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Tuesday February 20, 2018 Edition
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Addison County FFA

Cheese making.
photo by provided
Cheese making.
Vermont Farm Show.
photo by provided
Vermont Farm Show.
Cider making.
photo by provided
Cider making.

Tuesday February 20, 2018

The FFA is a national organization founded by a group of young farmers in 1928. To this day, Vermont’s agricultural traditions are both preserved and modernized thanks to the dedication of today’s generations of stewards of the land, livestock, production, as well as  their associated research and management practices.
    At the Career Center, students are part of one of two mini-chapters of the FFA, one based in Middlebury at the Center under the guidance of instructor-advisors Cheryl Wener (Plant and Animal Sciences and Mechanical Sciences), Janice Bosworth (Sustainable Agriculture), Aaron Townshend (Natural Resources Management), and Gretchen Cotell (Diesel Power Technology). Werner, who teaches the pre-technical programs for freshmen and sophomores, has taught agriculture in Addison County for more than 30 years. Sustainable Agriculture instructor Bill VanDeWeert advises the Vergennes mini-chapter. Both chapters frequently meet and participate in state and national events as one team.
    Students have the opportunity to compete in Career Development Events against teams from Vermont and around the country and this has been a banner year for the chapter.
    Teams travel to FFA events and activities like the Eastern States Exposition (affectionately known as “The Big E”) in Springfield, Mass., and competitions around Vermont to keep their skills sharp. The Big E, held in September, saw the Middlebury FFA Chapter Dairy Judging Team participating in the Eastern Regional Dairy Cattle Management Career Development Event. The Middlebury team consisted of Ashlynn Foster, Emily Lowell, Carrie Tracy, and Maria Welch. The competition involves three phases. Initially, each team member takes a general dairy industry test, then places various classes of dairy cattle in the judging segment. In the final phase, the team must diagnose a dairy production problem to test their ability to collaborate as a team to recommend management changes. With over 50 accomplished FFA judging competitors from 12 states, Middlebury FFA team member Ashlynn Foster was recognized as delivering the top individual score overall.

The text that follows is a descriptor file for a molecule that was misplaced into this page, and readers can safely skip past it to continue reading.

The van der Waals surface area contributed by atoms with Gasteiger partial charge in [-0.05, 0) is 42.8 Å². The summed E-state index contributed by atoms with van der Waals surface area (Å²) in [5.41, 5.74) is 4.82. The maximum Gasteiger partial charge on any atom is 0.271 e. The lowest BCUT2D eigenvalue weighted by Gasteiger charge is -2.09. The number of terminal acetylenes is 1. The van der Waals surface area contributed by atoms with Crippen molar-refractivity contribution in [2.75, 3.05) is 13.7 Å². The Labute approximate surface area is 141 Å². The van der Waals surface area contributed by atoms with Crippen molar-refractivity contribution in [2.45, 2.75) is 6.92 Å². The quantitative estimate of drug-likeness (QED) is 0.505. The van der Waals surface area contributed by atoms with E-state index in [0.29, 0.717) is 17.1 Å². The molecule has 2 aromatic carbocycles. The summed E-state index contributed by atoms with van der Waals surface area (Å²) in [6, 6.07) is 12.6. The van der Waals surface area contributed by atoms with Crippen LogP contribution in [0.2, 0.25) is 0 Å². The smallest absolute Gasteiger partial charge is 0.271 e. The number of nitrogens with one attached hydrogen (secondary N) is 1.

The Vermont FFA Soils and Land Judging competition, held at Vermont Technical College and also in the fall, pitted students from 10 schools against each other in soil judging, which involved descending into pits to examine topsoil and subsoil. Looking at moisture levels, bedrock, and overall quality, students assessed the arability of the land and its viability for homesteading. In addition to determining whether or not land would be suitable for a homestead, the students judged how well it could be farmed and which crops are best suited to the land. The Career Center’s FFA team took second place, scoring 762 out of a possible 864 points. The winner overall was Natural Resources Management student Lucas Livingston. Lucas scored 201 out of 216. Also at the top were NRM students Jonathan Alger, Kevin Pearsall, Jonathan Jennings, and Bayly LaRock.